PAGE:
For patients facing the challenges of pediatric heart failure, the nurses driving bedside education and operations for Le Bonheur’s Ventricular Assist Device (VAD) and Transplant programs feel like family.
When 5-year-old heart patient Lilly Burks, arrived at Le Bonheur Children’s Hospital for a routine surgical repair earlier this year, her parents never dreamed she would soon be awaiting a heart transplant.
Born five weeks early, Lilly had pneumonia often as an infant, and chest X-rays on her first birthday revealed what looked to be a common congenital heart defect (CHD). Plans were made to surgically correct the issue around age five.
But during Lilly’s operation, her surgeons discovered that Lilly’s CHD was an extremely rare, an inoperable, structural defect. Within 48 hours of admission to Le Bonheur, Lilly’s medical team performed three surgeries to support her limited heart function — the last of which was implantation of a VAD, which helps pump blood from the heart to the body for patients in heart failure. Lilly’s heart could no longer function on its own, and her VAD became a bridge offering support until transplant.
In the face of an unexpected and difficult diagnosis, Heart Transplant and Ventricular Assist Device Coordinator, Tiffany Street, RN, BSN, and VAD Coordinator Amber Merritt MSN, RN, CCRN-K, RN-BC, have been there to walk beside Lilly and her family every step of the way.
Le Bonheur has been outstanding, and the people caring for Lilly have made us feel like family. Tiffany is extremely easy to talk to and understands my anxieties, and Amber and I talk almost daily about any questions or concerns I have. I feel like I could call her at midnight and she would answer
“We came in for a planned surgery, and this is where we are now. But Le Bonheur has been outstanding, and the people caring for Lilly have made us feel like family,” said Lilly’s mom, Jessica. “Tiffany is extremely easy to talk to and understands my anxieties, and Amber and I talk almost daily about any questions or concerns I have. I feel like I could call her at midnight and she would answer.”
Street, who was instrumental in launching Le Bonheur’s Heart Transplant and VAD programs, leverages not only her clinical nursing background, but past experiences in entrepreneurship and project management, to help ensure programs run smoothly and families have access to everything they need — physically, emotionally and otherwise.
“We are here to relieve a family’s anxiety and help bring a sense of calm,” said Street. “This experience is unknown and scary, and our families are desperate to hear a comforting voice. I would much rather a parent call and wake me up in the middle of the night to help alleviate their fear, than live with that fear overnight.”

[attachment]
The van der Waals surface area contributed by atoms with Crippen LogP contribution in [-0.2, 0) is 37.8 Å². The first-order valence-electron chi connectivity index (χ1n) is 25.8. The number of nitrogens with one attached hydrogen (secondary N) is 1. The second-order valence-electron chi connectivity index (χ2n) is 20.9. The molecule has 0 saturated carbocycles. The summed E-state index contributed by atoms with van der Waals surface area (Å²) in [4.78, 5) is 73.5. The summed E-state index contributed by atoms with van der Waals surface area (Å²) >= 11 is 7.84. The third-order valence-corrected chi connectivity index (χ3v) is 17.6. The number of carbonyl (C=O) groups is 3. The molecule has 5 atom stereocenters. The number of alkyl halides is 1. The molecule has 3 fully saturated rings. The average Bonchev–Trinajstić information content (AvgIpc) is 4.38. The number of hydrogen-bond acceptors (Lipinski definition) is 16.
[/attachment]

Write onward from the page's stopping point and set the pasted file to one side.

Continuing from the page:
Currently, five Le Bonheur patients are awaiting heart transplants, and Street leads weekly transplant classes for these patients and their families. Topics range from post-transplant nutrition and medications to coping with grief and what to expect before, during and after transplant. Street also provides staff education on transplant and VAD care for all cardiac bedside nurses, who play a crucial role supporting good outcomes for every patient.
Merritt, meanwhile, helps empower patients and families to manage VAD care independently, instructing them on VAD dressing changes and other routine device maintenance. Through a new outpatient program allowing some VAD patients to recuperate at home, Merritt also partners with patients’ local medical communities to offer VAD education and design emergency protocols. The first steps toward discharge, though, are the ones a patient must take following surgery.
“Each time one of our VAD patients gets out of bed to walk again for the firsttime since implantation, it is so rewarding,” said Merritt. “Seeing patients who would not be here without these therapies successfully rehabilitate, spend time home with family and receive the support needed to reach the transplant stage is hands down the best part of my job.”
We are here to relieve a family’s anxiety and help bring a sense of calm. This experience is unknown and scary, and our families are desperate to hear a comforting voice.
Since the launch of Le Bonheur’s VAD and Heart Transplant Programs five years ago, the teams have placed a total of 29 VADs and completed 49 heart transplant. And one of the most recent of these transplants, was Lilly.
On July 10 — just 49 days after arriving at Le Bonheur — Lilly underwent transplant surgery to receive a new heart. While her parents know the road to recovery is long, they are breathing a sigh of relief that Lilly made it safely through transplant, and they know Merritt, Street and the rest of their Le Bonheur team will walk beside them as they navigate these next steps.
“When I receive pictures from parents of kids doing things that are now possible because of a VAD, or a new heart — the feeling is indescribable,” said Street. “It’s incredibly rewarding to be part of a family’s post-transplant journey and see how, through a truly amazing team effort, our patients are given new opportunities and a new life.”
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